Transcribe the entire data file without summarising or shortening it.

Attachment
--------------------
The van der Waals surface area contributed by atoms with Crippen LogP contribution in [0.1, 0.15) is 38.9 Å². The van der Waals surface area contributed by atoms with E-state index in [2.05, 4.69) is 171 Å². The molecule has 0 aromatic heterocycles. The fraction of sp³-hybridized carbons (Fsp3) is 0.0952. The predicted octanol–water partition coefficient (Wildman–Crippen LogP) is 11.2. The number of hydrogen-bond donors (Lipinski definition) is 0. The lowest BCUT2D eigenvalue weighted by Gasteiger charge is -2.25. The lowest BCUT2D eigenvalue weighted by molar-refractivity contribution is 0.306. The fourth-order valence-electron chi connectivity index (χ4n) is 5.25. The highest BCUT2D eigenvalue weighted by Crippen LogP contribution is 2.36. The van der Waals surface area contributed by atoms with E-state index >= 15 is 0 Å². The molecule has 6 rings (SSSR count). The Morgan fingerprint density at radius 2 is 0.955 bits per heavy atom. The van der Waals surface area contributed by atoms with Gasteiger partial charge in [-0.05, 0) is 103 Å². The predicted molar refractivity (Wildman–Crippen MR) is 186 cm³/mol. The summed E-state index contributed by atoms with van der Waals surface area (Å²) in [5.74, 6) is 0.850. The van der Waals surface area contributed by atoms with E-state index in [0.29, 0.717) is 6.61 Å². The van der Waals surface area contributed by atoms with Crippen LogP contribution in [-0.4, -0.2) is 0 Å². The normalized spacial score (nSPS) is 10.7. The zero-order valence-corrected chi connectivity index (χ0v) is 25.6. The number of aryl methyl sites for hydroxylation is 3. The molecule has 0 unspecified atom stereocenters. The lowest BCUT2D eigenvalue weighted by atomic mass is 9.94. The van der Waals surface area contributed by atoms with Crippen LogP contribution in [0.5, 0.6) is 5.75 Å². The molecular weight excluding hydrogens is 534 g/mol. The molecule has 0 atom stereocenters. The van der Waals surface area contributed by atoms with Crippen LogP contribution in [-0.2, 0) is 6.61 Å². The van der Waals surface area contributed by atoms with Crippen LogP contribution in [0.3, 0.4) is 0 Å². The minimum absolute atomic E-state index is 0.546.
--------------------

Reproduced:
The van der Waals surface area contributed by atoms with Crippen LogP contribution in [0.1, 0.15) is 38.9 Å². The van der Waals surface area contributed by atoms with E-state index in [2.05, 4.69) is 171 Å². The molecule has 0 aromatic heterocycles. The fraction of sp³-hybridized carbons (Fsp3) is 0.0952. The predicted octanol–water partition coefficient (Wildman–Crippen LogP) is 11.2. The number of hydrogen-bond donors (Lipinski definition) is 0. The lowest BCUT2D eigenvalue weighted by Gasteiger charge is -2.25. The lowest BCUT2D eigenvalue weighted by molar-refractivity contribution is 0.306. The fourth-order valence-electron chi connectivity index (χ4n) is 5.25. The highest BCUT2D eigenvalue weighted by Crippen LogP contribution is 2.36. The van der Waals surface area contributed by atoms with E-state index >= 15 is 0 Å². The molecule has 6 rings (SSSR count). The Morgan fingerprint density at radius 2 is 0.955 bits per heavy atom. The van der Waals surface area contributed by atoms with Gasteiger partial charge in [-0.05, 0) is 103 Å². The predicted molar refractivity (Wildman–Crippen MR) is 186 cm³/mol. The summed E-state index contributed by atoms with van der Waals surface area (Å²) in [5.74, 6) is 0.850. The van der Waals surface area contributed by atoms with E-state index in [0.29, 0.717) is 6.61 Å². The van der Waals surface area contributed by atoms with Crippen LogP contribution in [-0.4, -0.2) is 0 Å². The normalized spacial score (nSPS) is 10.7. The zero-order valence-corrected chi connectivity index (χ0v) is 25.6. The number of aryl methyl sites for hydroxylation is 3. The molecule has 0 unspecified atom stereocenters. The lowest BCUT2D eigenvalue weighted by atomic mass is 9.94. The van der Waals surface area contributed by atoms with Crippen LogP contribution in [0.5, 0.6) is 5.75 Å². The molecular weight excluding hydrogens is 534 g/mol. The molecule has 0 atom stereocenters. The van der Waals surface area contributed by atoms with Crippen LogP contribution in [-0.2, 0) is 6.61 Å². The van der Waals surface area contributed by atoms with Crippen LogP contribution in [0.3, 0.4) is 0 Å². The minimum absolute atomic E-state index is 0.546.